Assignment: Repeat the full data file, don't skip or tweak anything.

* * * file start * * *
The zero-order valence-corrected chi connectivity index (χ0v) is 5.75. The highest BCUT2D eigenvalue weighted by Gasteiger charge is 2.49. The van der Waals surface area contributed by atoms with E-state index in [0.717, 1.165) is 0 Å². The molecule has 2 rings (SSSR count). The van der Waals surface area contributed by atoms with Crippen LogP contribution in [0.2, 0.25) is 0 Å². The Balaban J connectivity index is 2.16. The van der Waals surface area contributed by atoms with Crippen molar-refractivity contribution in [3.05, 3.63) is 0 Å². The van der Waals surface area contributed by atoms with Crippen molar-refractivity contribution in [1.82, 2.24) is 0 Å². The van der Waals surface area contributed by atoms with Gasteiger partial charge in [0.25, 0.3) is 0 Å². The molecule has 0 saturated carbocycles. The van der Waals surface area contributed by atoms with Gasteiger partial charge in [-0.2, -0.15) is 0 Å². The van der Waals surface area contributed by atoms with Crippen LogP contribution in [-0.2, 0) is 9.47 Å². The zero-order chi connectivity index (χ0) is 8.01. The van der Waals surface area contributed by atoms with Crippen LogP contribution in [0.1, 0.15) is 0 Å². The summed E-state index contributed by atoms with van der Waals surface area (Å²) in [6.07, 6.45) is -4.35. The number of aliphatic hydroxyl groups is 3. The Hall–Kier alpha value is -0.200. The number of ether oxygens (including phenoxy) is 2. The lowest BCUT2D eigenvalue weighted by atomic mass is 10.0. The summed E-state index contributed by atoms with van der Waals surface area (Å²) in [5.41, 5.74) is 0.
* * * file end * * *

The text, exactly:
The zero-order valence-corrected chi connectivity index (χ0v) is 5.75. The highest BCUT2D eigenvalue weighted by Gasteiger charge is 2.49. The van der Waals surface area contributed by atoms with E-state index in [0.717, 1.165) is 0 Å². The molecule has 2 rings (SSSR count). The van der Waals surface area contributed by atoms with Crippen LogP contribution in [0.2, 0.25) is 0 Å². The Balaban J connectivity index is 2.16. The van der Waals surface area contributed by atoms with Crippen molar-refractivity contribution in [3.05, 3.63) is 0 Å². The van der Waals surface area contributed by atoms with Crippen molar-refractivity contribution in [1.82, 2.24) is 0 Å². The van der Waals surface area contributed by atoms with Gasteiger partial charge in [0.25, 0.3) is 0 Å². The molecule has 0 saturated carbocycles. The van der Waals surface area contributed by atoms with Gasteiger partial charge in [-0.2, -0.15) is 0 Å². The van der Waals surface area contributed by atoms with Crippen LogP contribution in [-0.2, 0) is 9.47 Å². The zero-order chi connectivity index (χ0) is 8.01. The van der Waals surface area contributed by atoms with Crippen LogP contribution in [0.1, 0.15) is 0 Å². The summed E-state index contributed by atoms with van der Waals surface area (Å²) in [6.07, 6.45) is -4.35. The number of aliphatic hydroxyl groups is 3. The Hall–Kier alpha value is -0.200. The number of ether oxygens (including phenoxy) is 2. The lowest BCUT2D eigenvalue weighted by atomic mass is 10.0. The summed E-state index contributed by atoms with van der Waals surface area (Å²) in [5.41, 5.74) is 0.